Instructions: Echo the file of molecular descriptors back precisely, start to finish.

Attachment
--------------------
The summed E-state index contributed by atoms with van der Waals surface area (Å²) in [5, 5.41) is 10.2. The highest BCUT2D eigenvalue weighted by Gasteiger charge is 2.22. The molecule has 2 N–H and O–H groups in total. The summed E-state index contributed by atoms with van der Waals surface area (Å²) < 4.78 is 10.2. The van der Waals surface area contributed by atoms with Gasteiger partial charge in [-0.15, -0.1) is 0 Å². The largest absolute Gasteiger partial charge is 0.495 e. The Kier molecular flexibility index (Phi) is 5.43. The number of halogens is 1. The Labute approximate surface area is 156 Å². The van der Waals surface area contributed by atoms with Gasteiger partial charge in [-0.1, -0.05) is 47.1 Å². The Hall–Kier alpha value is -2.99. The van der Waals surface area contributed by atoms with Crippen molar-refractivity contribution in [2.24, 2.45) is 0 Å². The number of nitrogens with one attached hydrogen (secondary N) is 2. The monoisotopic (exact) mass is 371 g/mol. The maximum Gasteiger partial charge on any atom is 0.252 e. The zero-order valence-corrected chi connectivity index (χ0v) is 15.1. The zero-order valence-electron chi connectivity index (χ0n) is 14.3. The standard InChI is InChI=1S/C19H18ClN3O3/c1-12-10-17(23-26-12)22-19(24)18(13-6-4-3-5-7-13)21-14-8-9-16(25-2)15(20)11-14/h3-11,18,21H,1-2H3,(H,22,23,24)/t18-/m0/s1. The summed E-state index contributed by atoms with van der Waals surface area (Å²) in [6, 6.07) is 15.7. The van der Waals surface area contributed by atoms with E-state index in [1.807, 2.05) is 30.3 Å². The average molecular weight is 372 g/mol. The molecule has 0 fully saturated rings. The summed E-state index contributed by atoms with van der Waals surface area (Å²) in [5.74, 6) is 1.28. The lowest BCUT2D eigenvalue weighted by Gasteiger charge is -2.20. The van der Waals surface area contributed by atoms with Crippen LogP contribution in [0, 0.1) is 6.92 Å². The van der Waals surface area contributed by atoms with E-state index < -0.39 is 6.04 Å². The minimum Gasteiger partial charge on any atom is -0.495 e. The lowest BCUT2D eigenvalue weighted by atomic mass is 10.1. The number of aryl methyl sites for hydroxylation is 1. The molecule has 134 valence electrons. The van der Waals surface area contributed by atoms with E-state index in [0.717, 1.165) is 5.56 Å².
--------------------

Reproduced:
The summed E-state index contributed by atoms with van der Waals surface area (Å²) in [5, 5.41) is 10.2. The highest BCUT2D eigenvalue weighted by Gasteiger charge is 2.22. The molecule has 2 N–H and O–H groups in total. The summed E-state index contributed by atoms with van der Waals surface area (Å²) < 4.78 is 10.2. The van der Waals surface area contributed by atoms with Gasteiger partial charge in [-0.15, -0.1) is 0 Å². The largest absolute Gasteiger partial charge is 0.495 e. The Kier molecular flexibility index (Phi) is 5.43. The number of halogens is 1. The Labute approximate surface area is 156 Å². The van der Waals surface area contributed by atoms with Gasteiger partial charge in [-0.1, -0.05) is 47.1 Å². The Hall–Kier alpha value is -2.99. The van der Waals surface area contributed by atoms with Crippen molar-refractivity contribution in [2.24, 2.45) is 0 Å². The number of nitrogens with one attached hydrogen (secondary N) is 2. The monoisotopic (exact) mass is 371 g/mol. The maximum Gasteiger partial charge on any atom is 0.252 e. The zero-order valence-corrected chi connectivity index (χ0v) is 15.1. The zero-order valence-electron chi connectivity index (χ0n) is 14.3. The standard InChI is InChI=1S/C19H18ClN3O3/c1-12-10-17(23-26-12)22-19(24)18(13-6-4-3-5-7-13)21-14-8-9-16(25-2)15(20)11-14/h3-11,18,21H,1-2H3,(H,22,23,24)/t18-/m0/s1. The summed E-state index contributed by atoms with van der Waals surface area (Å²) in [6, 6.07) is 15.7. The van der Waals surface area contributed by atoms with E-state index in [1.807, 2.05) is 30.3 Å². The average molecular weight is 372 g/mol. The molecule has 0 fully saturated rings. The summed E-state index contributed by atoms with van der Waals surface area (Å²) in [5.74, 6) is 1.28. The lowest BCUT2D eigenvalue weighted by Gasteiger charge is -2.20. The van der Waals surface area contributed by atoms with Crippen LogP contribution in [0, 0.1) is 6.92 Å². The van der Waals surface area contributed by atoms with E-state index < -0.39 is 6.04 Å². The minimum Gasteiger partial charge on any atom is -0.495 e. The lowest BCUT2D eigenvalue weighted by atomic mass is 10.1. The number of aryl methyl sites for hydroxylation is 1. The molecule has 134 valence electrons. The van der Waals surface area contributed by atoms with E-state index in [0.717, 1.165) is 5.56 Å².